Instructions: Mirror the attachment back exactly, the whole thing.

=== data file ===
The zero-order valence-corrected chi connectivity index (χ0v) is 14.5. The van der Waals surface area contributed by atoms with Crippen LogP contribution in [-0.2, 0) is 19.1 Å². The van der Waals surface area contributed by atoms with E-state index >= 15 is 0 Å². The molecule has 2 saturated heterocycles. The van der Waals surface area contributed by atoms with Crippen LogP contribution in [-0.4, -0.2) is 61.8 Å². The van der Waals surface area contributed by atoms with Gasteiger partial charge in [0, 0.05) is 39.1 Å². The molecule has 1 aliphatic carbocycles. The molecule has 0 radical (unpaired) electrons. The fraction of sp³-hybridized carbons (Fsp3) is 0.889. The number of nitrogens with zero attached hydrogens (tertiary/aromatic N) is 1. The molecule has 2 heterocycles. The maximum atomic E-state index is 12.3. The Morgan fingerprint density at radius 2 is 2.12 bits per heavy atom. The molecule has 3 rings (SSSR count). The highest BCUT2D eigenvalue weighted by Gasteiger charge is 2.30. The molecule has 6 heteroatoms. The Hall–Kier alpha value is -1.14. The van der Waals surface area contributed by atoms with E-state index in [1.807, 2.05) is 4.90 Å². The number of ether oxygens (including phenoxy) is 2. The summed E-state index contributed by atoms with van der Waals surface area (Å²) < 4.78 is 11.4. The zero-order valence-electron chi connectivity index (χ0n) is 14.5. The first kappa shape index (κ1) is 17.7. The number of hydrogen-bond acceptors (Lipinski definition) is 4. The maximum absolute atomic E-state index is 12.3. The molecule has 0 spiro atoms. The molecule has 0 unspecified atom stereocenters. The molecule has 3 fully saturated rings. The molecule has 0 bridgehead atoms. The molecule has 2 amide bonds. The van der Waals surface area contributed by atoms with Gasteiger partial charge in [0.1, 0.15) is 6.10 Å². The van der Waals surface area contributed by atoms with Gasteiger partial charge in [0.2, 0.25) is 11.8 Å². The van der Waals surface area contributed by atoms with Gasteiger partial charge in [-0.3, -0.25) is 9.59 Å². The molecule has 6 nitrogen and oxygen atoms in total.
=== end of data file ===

The zero-order valence-corrected chi connectivity index (χ0v) is 14.5. The van der Waals surface area contributed by atoms with Crippen LogP contribution in [-0.2, 0) is 19.1 Å². The van der Waals surface area contributed by atoms with E-state index >= 15 is 0 Å². The molecule has 2 saturated heterocycles. The van der Waals surface area contributed by atoms with Crippen LogP contribution in [-0.4, -0.2) is 61.8 Å². The van der Waals surface area contributed by atoms with Gasteiger partial charge in [0, 0.05) is 39.1 Å². The molecule has 1 aliphatic carbocycles. The molecule has 0 radical (unpaired) electrons. The fraction of sp³-hybridized carbons (Fsp3) is 0.889. The number of nitrogens with zero attached hydrogens (tertiary/aromatic N) is 1. The molecule has 2 heterocycles. The maximum atomic E-state index is 12.3. The Morgan fingerprint density at radius 2 is 2.12 bits per heavy atom. The molecule has 3 rings (SSSR count). The highest BCUT2D eigenvalue weighted by Gasteiger charge is 2.30. The molecule has 6 heteroatoms. The Hall–Kier alpha value is -1.14. The van der Waals surface area contributed by atoms with E-state index in [1.807, 2.05) is 4.90 Å². The number of ether oxygens (including phenoxy) is 2. The summed E-state index contributed by atoms with van der Waals surface area (Å²) < 4.78 is 11.4. The zero-order valence-electron chi connectivity index (χ0n) is 14.5. The first kappa shape index (κ1) is 17.7. The number of hydrogen-bond acceptors (Lipinski definition) is 4. The maximum absolute atomic E-state index is 12.3. The molecule has 0 spiro atoms. The molecule has 0 unspecified atom stereocenters. The molecule has 3 fully saturated rings. The molecule has 0 bridgehead atoms. The molecule has 2 amide bonds. The van der Waals surface area contributed by atoms with Gasteiger partial charge in [0.1, 0.15) is 6.10 Å². The van der Waals surface area contributed by atoms with Gasteiger partial charge in [0.2, 0.25) is 11.8 Å². The van der Waals surface area contributed by atoms with Gasteiger partial charge in [-0.3, -0.25) is 9.59 Å². The molecule has 6 nitrogen and oxygen atoms in total.